Sam Smith

Sam Smith

Sam brings you the latest stories, interviews and updates about British Red Cross work in Syria, Africa and the Americas.

Posts by Sam Smith:

Europe refugee crisis: So close to death, so close to safety

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Grande-Synthe, Dunkirk, refugees

Authorities in France have started to demolish part of the refugee camp in Calais known as the ‘jungle’. Estimates as to the number of people who could be affected range from 800 to 3,455. With nowhere else to go, refugees could relocate to the camp at Grande-Synthe, near Dunkirk, where conditions are even worse than Calais. Bryar, a nurse from Iraq, is among the thousands of refugees already living in Grande-Synthe.

In the last 18 months, Bryar has stared at death on more than one occasion.

Certain death was the reason why he fled Iraq. He almost perished aboard a sinking inflatable boat in the Mediterranean. Upon reaching Europe, only scavenging for discarded food kept him from starvation.

And now the 27-year-old nurse is in the midst of a squalid camp in northern France with little protection from the winter.

Yet his story of tussles with death is not special or unique. It is the norm. Talk to anyone at the Grande-Synthe camp and they will all tell you similar tales.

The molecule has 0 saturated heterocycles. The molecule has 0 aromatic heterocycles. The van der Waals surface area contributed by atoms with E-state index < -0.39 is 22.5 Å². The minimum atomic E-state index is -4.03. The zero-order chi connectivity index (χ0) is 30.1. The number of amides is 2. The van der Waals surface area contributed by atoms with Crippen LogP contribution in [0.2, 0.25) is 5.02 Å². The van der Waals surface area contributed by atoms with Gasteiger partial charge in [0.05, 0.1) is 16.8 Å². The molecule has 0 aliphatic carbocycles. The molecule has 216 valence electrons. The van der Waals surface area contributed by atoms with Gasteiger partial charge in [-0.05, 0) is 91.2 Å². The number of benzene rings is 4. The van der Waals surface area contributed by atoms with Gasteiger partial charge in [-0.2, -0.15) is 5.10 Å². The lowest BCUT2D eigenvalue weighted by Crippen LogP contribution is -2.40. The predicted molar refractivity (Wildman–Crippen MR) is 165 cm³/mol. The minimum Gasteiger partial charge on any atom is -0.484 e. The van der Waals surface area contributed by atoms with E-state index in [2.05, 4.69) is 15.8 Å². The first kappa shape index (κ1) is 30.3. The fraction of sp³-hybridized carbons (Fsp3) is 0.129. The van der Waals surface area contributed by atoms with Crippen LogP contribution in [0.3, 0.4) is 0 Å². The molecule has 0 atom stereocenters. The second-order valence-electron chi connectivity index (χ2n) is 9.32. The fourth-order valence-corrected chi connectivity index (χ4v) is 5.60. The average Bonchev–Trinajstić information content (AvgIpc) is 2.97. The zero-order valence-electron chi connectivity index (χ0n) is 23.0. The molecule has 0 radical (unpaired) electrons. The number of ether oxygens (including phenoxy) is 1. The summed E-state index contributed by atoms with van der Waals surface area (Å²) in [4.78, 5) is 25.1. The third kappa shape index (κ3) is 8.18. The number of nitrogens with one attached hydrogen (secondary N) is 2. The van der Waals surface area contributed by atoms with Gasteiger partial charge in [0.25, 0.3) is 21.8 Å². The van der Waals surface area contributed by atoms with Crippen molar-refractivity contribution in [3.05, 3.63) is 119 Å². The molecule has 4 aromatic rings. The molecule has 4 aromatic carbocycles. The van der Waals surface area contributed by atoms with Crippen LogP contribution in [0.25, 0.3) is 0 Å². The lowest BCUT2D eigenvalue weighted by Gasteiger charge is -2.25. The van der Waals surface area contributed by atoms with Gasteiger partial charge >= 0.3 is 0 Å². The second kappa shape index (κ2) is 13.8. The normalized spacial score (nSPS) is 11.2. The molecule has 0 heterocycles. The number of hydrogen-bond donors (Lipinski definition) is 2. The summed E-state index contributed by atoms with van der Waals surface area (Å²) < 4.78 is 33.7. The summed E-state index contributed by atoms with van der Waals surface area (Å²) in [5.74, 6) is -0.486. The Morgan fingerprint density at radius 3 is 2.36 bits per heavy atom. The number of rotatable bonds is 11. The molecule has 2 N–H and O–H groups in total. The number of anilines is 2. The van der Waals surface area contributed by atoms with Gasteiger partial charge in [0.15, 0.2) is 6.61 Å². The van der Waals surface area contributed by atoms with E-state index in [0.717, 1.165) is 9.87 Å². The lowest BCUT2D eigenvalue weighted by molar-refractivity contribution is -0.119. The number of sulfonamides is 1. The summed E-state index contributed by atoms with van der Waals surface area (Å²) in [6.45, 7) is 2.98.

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Meet the ‘mother of the jungle’ at Dunkirk refugee camp

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Roonak, pictured with her son Beshwar, centre

“The only thing that people have here is hope,” says Beshwar. “There’s no clean water. There are no showers, there aren’t enough toilets. What else do we have?”

The mud consumes everything in the dank squalor of the Grande-Synthe camp, near Dunkirk. Flimsy tents offer little protection from the rain and cold. Rats and diseases are rife. It is inhumane.

The camp is home to around 3,000 refugees, mostly Syrian and Iraqi Kurds. There are many families here, including around 300 children.

The inhabitants spend their days trying to keep warm and dry. They spend their nights trying to find an unguarded lorry bound for the UK.

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Refugee crisis: cold and alone with nowhere to go

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Grande-Synthe-Aram.2Aram is 16. His parents are dead. His younger brothers are in Iraq. He is alone in France.

For the last three months he has been living in the squalid Grande-Synthe camp, home to around 3,000 refugees and migrants, near Dunkirk.

He was brought here by people smugglers, hidden in the back of a car. He had no idea where he was, or where he was going.

“I don’t like it here, it’s a crazy place,” he says in a softly spoken voice.

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Syria crisis: Escaping the snipers and bombs

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Syrian refugees, Jordan

©BritishRedCross/IvorPrickett

For someone who has been through so much, Maher is exceptionally calm and dignified.

His is a tale of desperation and sadness, but it is by no means unique.

I meet him in the small basement flat that he shares with his wife, Fatima, and father. The family sleep in a tiny room that floods regularly.

They don’t seem to mind; they are just grateful to be alive.